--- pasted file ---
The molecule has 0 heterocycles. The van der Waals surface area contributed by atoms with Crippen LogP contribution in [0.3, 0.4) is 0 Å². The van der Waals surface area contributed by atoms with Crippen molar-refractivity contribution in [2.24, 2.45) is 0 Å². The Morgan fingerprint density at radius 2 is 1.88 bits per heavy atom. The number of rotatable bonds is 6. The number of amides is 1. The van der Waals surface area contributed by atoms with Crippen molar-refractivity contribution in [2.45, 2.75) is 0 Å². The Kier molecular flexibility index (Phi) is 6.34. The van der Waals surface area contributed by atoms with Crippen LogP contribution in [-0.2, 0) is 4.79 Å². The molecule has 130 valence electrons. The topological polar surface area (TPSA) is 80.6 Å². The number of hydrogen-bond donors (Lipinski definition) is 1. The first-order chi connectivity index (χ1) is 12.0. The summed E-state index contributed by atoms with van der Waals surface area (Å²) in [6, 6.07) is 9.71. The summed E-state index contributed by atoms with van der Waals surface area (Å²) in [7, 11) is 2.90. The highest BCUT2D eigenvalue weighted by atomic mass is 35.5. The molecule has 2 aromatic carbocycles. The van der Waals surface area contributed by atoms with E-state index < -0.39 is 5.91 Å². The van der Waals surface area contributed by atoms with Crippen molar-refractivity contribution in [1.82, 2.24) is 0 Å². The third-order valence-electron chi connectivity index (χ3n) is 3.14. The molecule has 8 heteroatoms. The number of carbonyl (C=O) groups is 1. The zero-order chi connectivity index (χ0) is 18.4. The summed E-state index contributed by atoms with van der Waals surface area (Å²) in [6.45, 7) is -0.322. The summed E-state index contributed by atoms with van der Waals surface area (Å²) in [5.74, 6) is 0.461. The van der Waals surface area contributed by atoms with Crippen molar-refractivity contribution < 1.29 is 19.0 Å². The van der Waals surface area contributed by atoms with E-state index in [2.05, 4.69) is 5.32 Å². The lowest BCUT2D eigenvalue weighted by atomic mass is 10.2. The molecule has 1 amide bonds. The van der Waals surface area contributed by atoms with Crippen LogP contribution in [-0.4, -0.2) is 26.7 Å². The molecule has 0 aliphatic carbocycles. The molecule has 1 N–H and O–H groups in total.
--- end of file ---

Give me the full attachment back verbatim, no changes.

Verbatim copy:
The molecule has 0 heterocycles. The van der Waals surface area contributed by atoms with Crippen LogP contribution in [0.3, 0.4) is 0 Å². The van der Waals surface area contributed by atoms with Crippen molar-refractivity contribution in [2.24, 2.45) is 0 Å². The Morgan fingerprint density at radius 2 is 1.88 bits per heavy atom. The number of rotatable bonds is 6. The number of amides is 1. The van der Waals surface area contributed by atoms with Crippen molar-refractivity contribution in [2.45, 2.75) is 0 Å². The Kier molecular flexibility index (Phi) is 6.34. The van der Waals surface area contributed by atoms with Crippen LogP contribution in [-0.2, 0) is 4.79 Å². The molecule has 130 valence electrons. The topological polar surface area (TPSA) is 80.6 Å². The number of hydrogen-bond donors (Lipinski definition) is 1. The first-order chi connectivity index (χ1) is 12.0. The summed E-state index contributed by atoms with van der Waals surface area (Å²) in [6, 6.07) is 9.71. The summed E-state index contributed by atoms with van der Waals surface area (Å²) in [7, 11) is 2.90. The highest BCUT2D eigenvalue weighted by atomic mass is 35.5. The molecule has 2 aromatic carbocycles. The van der Waals surface area contributed by atoms with E-state index < -0.39 is 5.91 Å². The van der Waals surface area contributed by atoms with Crippen molar-refractivity contribution in [1.82, 2.24) is 0 Å². The third-order valence-electron chi connectivity index (χ3n) is 3.14. The molecule has 8 heteroatoms. The number of carbonyl (C=O) groups is 1. The zero-order chi connectivity index (χ0) is 18.4. The summed E-state index contributed by atoms with van der Waals surface area (Å²) in [6.45, 7) is -0.322. The summed E-state index contributed by atoms with van der Waals surface area (Å²) in [5.74, 6) is 0.461. The van der Waals surface area contributed by atoms with Crippen molar-refractivity contribution < 1.29 is 19.0 Å². The van der Waals surface area contributed by atoms with E-state index in [2.05, 4.69) is 5.32 Å². The lowest BCUT2D eigenvalue weighted by atomic mass is 10.2. The molecule has 1 amide bonds. The van der Waals surface area contributed by atoms with Crippen LogP contribution in [-0.4, -0.2) is 26.7 Å². The molecule has 0 aliphatic carbocycles. The molecule has 1 N–H and O–H groups in total.